DIY: THE GIY BURGER
For the best hamburger, grind it yourself. Asheville’s own Meredith Leigh, author of The Ethical Meat Handbook, tells you how.
BY MEREDITH LEIGH
The cattle grazing on the mountain pastures of Western North Carolina aren’t there just to look pretty. They’re being raised by the region’s many livestock farmers, who supply us with meat that is sustainability produced and thoroughly delicious.
If you want the best meat, buy local. And if you want the best burger, grind your own. The big national packing houses, after cutting up steaks and roasts, grind up the leftovers and package them for sale as ground beef. This so-called trim comes from many animals, making the origins of the meat hard to trace and raising questions of food safety (especially for those of us who like our burgers rare).
When you buy local meat and grind it in your food processor, those worries disappear. As a bonus, you’ll have better control over texture and flavor. Here’s how.
The best burger contains about 80 percent lean meat and 20 percent fat. Ground sirloin at the supermarket often runs 90/10. When you buy from a butcher shop, or from the meat counter at a good supermarket, you can buy meat and fat separately to create the perfect blend.
Ask your butcher for a half pound of beef fat and two and a half pounds of lean beef—either round or sirloin. That will give you three pounds of ground meat, enough for nine burgers at a third of a pound each.
If you don’t have a place to purchase beef fat separate from lean meat, buy a cut from the chuck, or shoulder, which has a higher fat content and will approximate the 80/20 blend.
*Buy more meat than you need at the moment. Grind all of it, then freeze the extra in one-pound portions.
Slice the meat and fat into pieces that are roughly two inches square. Take a bit of extra time to remove the fascia, the milky-looking connective tissue that may be on the surface of the meat. Slip your knife under the fascia and shave it off , moving your knife in the same direction as the grain of the meat. A bit of fascia in the grind isn’t the end of the world, but since it’s tough you want to avoid it if you can.
Distribute the cubes of meat and fat in an even layer on a sheet pan and slide it into the freezer for 20 minutes. This helps the meat hold its shape and keeps the fat from melting from the heat of friction during the grinding. You can even chill the blade and bowl of your food processor.
Drop the meat into the processor. The bowl should be no more than two-thirds full, so work in batches if you have a small processor or you’re grinding a lot of meat. Pulse the meat until it’s finely chopped. Stop well short of a puree. You won’t get the strands of meat you see in prepackaged trays at the store, because those come from a commercial meat grinder. You’re looking for pea-sized pieces of meat and fat.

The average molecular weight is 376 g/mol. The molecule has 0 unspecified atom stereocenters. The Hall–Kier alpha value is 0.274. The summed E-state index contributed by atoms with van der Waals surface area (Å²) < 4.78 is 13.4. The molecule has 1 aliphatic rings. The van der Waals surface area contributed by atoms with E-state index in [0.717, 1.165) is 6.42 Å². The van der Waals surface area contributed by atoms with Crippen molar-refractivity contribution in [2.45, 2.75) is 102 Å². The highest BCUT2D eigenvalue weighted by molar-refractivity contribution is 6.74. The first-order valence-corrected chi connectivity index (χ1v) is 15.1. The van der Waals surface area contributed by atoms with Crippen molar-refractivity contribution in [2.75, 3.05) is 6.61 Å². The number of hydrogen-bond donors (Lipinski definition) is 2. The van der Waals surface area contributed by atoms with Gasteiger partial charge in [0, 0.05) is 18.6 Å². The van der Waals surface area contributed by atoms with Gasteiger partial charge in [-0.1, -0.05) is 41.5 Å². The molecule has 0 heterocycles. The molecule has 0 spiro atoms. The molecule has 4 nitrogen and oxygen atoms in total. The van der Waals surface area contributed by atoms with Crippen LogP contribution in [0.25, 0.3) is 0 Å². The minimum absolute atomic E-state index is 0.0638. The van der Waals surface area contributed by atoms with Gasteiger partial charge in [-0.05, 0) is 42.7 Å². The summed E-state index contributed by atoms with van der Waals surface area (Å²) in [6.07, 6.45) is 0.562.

Keep the seasonings simple—salt, pepper, maybe chopped onion—but use them in generous amounts. If the mix feels dry or crumbly, you’re probably low on fat. Add an egg yolk or a scoopful of mayonnaise.
Divide the meat into portions of about a third of a pound. Shape the patties with your hands, and keep them loose—a dense pack means a tough burger. Let the buns be your guide: Shape the patties to be slightly larger than the buns, because the meat will shrink on the grill.
You want your grill —charcoal and gas both worth fine—at medium-high heat, hot but not scorching. Place the burgers on the grill and (this is the hard part!) leave them alone. Resist the urge to press with a spatula (you want to keep the fat and moisture inside), and try not to flip prematurely. If the patties are sticking to the grill, let them be: They’ll release easily when they’re ready. Strive to flip only once!
When the top of the burger shrinks a bit and starts to look a little gray, it’s time to flip. If you’re adding cheese, do it just after you’ve flipped.
As the burgers cook a bit more, test the center with an instant read thermometer. The USDA recommends cooking ground meat to 160 degrees, but I prefer my burger with a bit of pink and take it off the grill at 125 degrees. The meat will continue to cook after you remove it from the heat.
Drop it on a bun, add your favorite toppings, and open wide!
Meredith Leigh, author of The Ethical Meat Handbook
Meredith grinds beef for hamburgers in her West Asheville kitchen. Cutting the meat and fat into chunks and chilling it in the freezer helps preserve the texture during grinding.